The history of secretory otitis media dates almost as far back as the history of otology as a specialty; yet secretory otitis media is perhaps not the correct term for this disease entity. Fluid in the middle ear and adnexa may be either a transudate or an exudate. Although Eggston and Wolff1 have noted that goblet cells may appear in the middle ear mucosa in the presence of infection, there is little evidence that middleear fluid is secreted in the strict sense that word implies, at least in the early stages of the disease. Among the several other terms used to describe the condition is serous otitis media. However, the fluid may be either serous or mucous, or any and all gradations between the two. Through common usage, as with so many other disease processes in the science of medicine, secretory otitis media seems to have become the most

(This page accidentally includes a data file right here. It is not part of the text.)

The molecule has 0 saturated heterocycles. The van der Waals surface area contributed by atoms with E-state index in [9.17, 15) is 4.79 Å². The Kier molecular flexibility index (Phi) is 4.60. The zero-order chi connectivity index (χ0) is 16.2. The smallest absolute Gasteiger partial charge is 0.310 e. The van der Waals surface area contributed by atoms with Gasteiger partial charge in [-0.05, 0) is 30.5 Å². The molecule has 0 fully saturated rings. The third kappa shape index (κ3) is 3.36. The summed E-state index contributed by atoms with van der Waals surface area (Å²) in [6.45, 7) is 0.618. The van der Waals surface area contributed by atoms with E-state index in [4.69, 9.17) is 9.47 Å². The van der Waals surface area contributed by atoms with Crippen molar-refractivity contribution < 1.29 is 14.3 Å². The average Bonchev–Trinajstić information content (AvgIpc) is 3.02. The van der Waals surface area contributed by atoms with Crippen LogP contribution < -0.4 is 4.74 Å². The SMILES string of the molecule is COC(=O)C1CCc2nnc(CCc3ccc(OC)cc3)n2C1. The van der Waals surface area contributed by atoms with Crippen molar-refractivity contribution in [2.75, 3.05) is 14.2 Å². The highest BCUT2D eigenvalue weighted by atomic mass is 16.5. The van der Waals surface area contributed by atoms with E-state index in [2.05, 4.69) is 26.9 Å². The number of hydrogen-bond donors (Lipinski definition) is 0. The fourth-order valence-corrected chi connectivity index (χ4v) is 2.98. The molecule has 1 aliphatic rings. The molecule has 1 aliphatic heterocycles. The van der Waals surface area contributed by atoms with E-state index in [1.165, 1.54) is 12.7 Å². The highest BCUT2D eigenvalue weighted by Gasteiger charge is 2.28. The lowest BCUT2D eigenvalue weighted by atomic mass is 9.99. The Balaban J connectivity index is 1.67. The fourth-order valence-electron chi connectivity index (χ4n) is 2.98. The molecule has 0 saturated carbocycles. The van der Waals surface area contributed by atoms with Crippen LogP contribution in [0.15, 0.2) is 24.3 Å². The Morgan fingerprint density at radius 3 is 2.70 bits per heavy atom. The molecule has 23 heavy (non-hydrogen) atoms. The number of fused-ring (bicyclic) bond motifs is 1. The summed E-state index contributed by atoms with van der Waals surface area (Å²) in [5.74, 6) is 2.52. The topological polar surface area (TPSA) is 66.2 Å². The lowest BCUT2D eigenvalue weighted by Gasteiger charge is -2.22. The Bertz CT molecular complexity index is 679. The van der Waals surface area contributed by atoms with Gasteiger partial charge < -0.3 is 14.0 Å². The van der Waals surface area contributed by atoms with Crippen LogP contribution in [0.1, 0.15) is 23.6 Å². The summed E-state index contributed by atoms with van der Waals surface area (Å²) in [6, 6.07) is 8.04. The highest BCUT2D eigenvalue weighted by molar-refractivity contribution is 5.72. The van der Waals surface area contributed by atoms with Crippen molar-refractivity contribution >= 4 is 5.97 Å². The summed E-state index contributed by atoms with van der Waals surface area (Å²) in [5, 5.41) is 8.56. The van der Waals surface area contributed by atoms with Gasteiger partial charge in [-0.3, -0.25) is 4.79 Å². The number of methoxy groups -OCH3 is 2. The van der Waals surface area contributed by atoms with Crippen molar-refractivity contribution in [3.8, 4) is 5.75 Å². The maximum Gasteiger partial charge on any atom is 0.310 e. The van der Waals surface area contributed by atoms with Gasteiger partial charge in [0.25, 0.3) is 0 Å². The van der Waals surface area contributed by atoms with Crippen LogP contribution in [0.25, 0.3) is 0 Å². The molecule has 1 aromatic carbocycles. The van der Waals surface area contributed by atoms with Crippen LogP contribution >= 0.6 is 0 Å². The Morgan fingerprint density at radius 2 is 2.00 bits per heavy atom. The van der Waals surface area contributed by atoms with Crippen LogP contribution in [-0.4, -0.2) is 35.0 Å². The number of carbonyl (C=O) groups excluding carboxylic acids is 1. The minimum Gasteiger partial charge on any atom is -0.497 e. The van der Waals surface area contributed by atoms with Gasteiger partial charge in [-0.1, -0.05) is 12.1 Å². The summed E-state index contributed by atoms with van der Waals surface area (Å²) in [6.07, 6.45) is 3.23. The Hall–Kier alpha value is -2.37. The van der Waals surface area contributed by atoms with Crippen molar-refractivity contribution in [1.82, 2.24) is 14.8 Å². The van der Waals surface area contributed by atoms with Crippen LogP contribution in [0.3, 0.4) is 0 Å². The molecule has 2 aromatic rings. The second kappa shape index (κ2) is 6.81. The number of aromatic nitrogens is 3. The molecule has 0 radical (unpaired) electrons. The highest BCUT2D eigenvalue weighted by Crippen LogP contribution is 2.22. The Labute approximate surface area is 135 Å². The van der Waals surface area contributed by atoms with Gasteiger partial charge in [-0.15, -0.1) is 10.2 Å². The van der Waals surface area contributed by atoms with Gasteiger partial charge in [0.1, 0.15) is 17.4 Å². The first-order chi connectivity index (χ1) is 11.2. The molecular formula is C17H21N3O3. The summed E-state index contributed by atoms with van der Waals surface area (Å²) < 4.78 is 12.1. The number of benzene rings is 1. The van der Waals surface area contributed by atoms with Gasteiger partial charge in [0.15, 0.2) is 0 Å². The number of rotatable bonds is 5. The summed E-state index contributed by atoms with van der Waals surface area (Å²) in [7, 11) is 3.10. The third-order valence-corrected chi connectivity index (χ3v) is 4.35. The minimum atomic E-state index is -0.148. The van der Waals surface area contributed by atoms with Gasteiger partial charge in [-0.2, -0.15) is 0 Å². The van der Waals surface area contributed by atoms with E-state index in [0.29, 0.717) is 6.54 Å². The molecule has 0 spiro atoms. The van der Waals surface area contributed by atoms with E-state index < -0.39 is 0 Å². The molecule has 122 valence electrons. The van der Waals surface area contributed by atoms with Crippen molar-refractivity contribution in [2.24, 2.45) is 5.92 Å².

THEOBALD PW. Secretory Otitis Media in Children. AMA Arch Otolaryngol. 1958;68(6):737–747. doi:10.1001/archotol.1958.00730020761012
Monkeypox Resource Center
Customize your JAMA Network experience by selecting one or more topics from the list below.